Washburn County has one of the highest incidence rates of CO poisoning in the state, according to Wisconsin Department of Health Services statistics. During the winter months, we tend to see a rise in Carbon Monoxide (CO) poisonings. We want to remind everyone to be aware of CO poisoning, what may put you at risk, and what steps you can take to protect yourself.
What is CO Poisoning?
CO Poisoning occurs when a person inhales Carbon Monoxide, a poisonous gas that is colorless, odorless, and tasteless. The CO enters the bloodstream and blocks oxygen from being absorbed into the body. Symptoms of CO Poisoning include headache, fatigue, dizziness, impaired coordination, shortness of breath, nausea and vomiting, and confusion. Severe CO Poisoning can lead to death in minutes.
How does CO Poisoning happen?
Carbon Monoxide is produced by burning fuels such as gas, kerosene, propane, and wood. Gas and wood stoves, generators, cars, tractors, snowmobiles, etc. all produce CO. If the area where fuel is being burned is not well ventilated, a buildup of CO will lead to CO Poisoning in both people and animals.
To protect yourself and your family from Carbon Monoxide, follow these safety tips:
- Make sure you have working CO detectors. All homes in Wisconsin are required to have detectors on every level of the home, including the basement.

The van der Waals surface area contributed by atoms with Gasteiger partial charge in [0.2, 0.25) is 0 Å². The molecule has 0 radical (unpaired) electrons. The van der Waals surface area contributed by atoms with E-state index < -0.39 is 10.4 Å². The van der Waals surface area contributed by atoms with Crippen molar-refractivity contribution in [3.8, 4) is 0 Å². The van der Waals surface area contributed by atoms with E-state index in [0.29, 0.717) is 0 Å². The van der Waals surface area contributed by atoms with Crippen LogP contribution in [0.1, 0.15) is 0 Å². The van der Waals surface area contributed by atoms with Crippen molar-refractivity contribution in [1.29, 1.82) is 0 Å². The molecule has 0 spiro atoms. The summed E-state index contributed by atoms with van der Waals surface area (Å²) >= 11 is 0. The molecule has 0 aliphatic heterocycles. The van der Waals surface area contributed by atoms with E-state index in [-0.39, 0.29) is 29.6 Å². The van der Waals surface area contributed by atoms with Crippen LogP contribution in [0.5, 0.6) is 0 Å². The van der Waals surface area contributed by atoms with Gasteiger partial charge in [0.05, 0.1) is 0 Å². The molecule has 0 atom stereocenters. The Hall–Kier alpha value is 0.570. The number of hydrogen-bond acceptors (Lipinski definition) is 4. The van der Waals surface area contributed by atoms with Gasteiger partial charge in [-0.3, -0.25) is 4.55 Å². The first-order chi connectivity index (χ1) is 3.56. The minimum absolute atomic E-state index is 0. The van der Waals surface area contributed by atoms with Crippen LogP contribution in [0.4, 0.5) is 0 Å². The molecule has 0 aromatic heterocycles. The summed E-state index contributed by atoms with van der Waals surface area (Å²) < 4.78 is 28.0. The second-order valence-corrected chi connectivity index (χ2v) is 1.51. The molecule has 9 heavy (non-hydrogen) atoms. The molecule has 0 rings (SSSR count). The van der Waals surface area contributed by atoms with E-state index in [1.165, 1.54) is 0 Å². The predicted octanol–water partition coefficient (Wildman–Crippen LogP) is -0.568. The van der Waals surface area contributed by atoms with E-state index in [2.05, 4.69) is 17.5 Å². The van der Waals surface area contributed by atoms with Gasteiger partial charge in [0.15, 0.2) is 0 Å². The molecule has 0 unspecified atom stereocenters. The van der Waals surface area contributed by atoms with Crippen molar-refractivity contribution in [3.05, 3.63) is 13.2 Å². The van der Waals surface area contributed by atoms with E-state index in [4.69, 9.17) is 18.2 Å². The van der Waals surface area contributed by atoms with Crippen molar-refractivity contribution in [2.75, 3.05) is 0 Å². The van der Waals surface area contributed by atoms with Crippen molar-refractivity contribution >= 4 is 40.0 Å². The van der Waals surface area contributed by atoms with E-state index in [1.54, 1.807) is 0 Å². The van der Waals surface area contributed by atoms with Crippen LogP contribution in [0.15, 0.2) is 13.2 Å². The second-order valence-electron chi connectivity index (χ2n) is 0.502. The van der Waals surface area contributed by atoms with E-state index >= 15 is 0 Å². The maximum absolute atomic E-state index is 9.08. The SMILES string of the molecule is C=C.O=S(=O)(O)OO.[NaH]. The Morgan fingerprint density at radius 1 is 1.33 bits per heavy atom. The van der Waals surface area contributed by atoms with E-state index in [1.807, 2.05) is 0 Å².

- If you are working in a garage or shed on vehicles, make sure that the area is properly vented if the engine is going to be on – it is also a good idea to have a CO detector in there to let you know if CO starts to build up.
- Make sure that any exhaust vents in your house, ice fishing shack, or other enclosed spaces are cleared of snow and debris.
- Never run a generator in an enclosed space or right next to windows or doors.
If you think you may be experiencing carbon monoxide poisoning, or your detector sounds an alarm, head outside immediately for fresh air and call 911. Do not go back inside until you are told the air is clear of CO.
Visit the Wisconsin Department of Health Services website for more information about carbon monoxide poisoning or contact the Washburn County Health Department at 715-635-4400